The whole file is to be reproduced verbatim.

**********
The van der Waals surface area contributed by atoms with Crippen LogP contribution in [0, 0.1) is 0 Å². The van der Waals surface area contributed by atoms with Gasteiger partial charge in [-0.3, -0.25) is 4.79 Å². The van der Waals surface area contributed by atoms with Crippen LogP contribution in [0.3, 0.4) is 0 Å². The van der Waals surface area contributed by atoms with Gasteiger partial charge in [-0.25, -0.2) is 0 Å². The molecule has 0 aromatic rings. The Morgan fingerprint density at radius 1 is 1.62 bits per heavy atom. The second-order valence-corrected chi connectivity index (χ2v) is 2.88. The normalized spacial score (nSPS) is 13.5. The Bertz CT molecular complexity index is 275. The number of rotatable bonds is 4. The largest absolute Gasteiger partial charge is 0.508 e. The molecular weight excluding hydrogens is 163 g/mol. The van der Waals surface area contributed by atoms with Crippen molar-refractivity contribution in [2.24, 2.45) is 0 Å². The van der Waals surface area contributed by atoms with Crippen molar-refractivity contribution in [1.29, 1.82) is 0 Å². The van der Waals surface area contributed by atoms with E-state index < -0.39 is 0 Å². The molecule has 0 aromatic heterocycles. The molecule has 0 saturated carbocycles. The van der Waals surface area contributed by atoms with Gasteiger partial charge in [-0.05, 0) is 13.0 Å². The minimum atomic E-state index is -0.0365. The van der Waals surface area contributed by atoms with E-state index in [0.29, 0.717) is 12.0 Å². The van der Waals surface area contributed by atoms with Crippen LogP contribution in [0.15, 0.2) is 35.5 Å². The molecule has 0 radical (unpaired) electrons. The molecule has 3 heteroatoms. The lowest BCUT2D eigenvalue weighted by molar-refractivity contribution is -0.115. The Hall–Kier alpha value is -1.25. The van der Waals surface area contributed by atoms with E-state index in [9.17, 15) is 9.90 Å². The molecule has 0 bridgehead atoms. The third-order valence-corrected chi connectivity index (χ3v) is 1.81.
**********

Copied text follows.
The van der Waals surface area contributed by atoms with Crippen LogP contribution in [0, 0.1) is 0 Å². The van der Waals surface area contributed by atoms with Gasteiger partial charge in [-0.3, -0.25) is 4.79 Å². The van der Waals surface area contributed by atoms with Crippen LogP contribution in [0.3, 0.4) is 0 Å². The van der Waals surface area contributed by atoms with Gasteiger partial charge in [-0.25, -0.2) is 0 Å². The molecule has 0 aromatic rings. The Morgan fingerprint density at radius 1 is 1.62 bits per heavy atom. The second-order valence-corrected chi connectivity index (χ2v) is 2.88. The normalized spacial score (nSPS) is 13.5. The Bertz CT molecular complexity index is 275. The number of rotatable bonds is 4. The largest absolute Gasteiger partial charge is 0.508 e. The molecular weight excluding hydrogens is 163 g/mol. The van der Waals surface area contributed by atoms with Crippen molar-refractivity contribution in [2.24, 2.45) is 0 Å². The van der Waals surface area contributed by atoms with Crippen molar-refractivity contribution in [1.29, 1.82) is 0 Å². The van der Waals surface area contributed by atoms with E-state index < -0.39 is 0 Å². The molecule has 0 aromatic heterocycles. The molecule has 0 saturated carbocycles. The van der Waals surface area contributed by atoms with Gasteiger partial charge in [-0.05, 0) is 13.0 Å². The minimum atomic E-state index is -0.0365. The van der Waals surface area contributed by atoms with E-state index in [0.29, 0.717) is 12.0 Å². The van der Waals surface area contributed by atoms with Crippen LogP contribution in [0.15, 0.2) is 35.5 Å². The molecule has 0 radical (unpaired) electrons. The molecule has 3 heteroatoms. The lowest BCUT2D eigenvalue weighted by molar-refractivity contribution is -0.115. The Hall–Kier alpha value is -1.25. The van der Waals surface area contributed by atoms with E-state index in [9.17, 15) is 9.90 Å². The molecule has 0 bridgehead atoms. The third-order valence-corrected chi connectivity index (χ3v) is 1.81.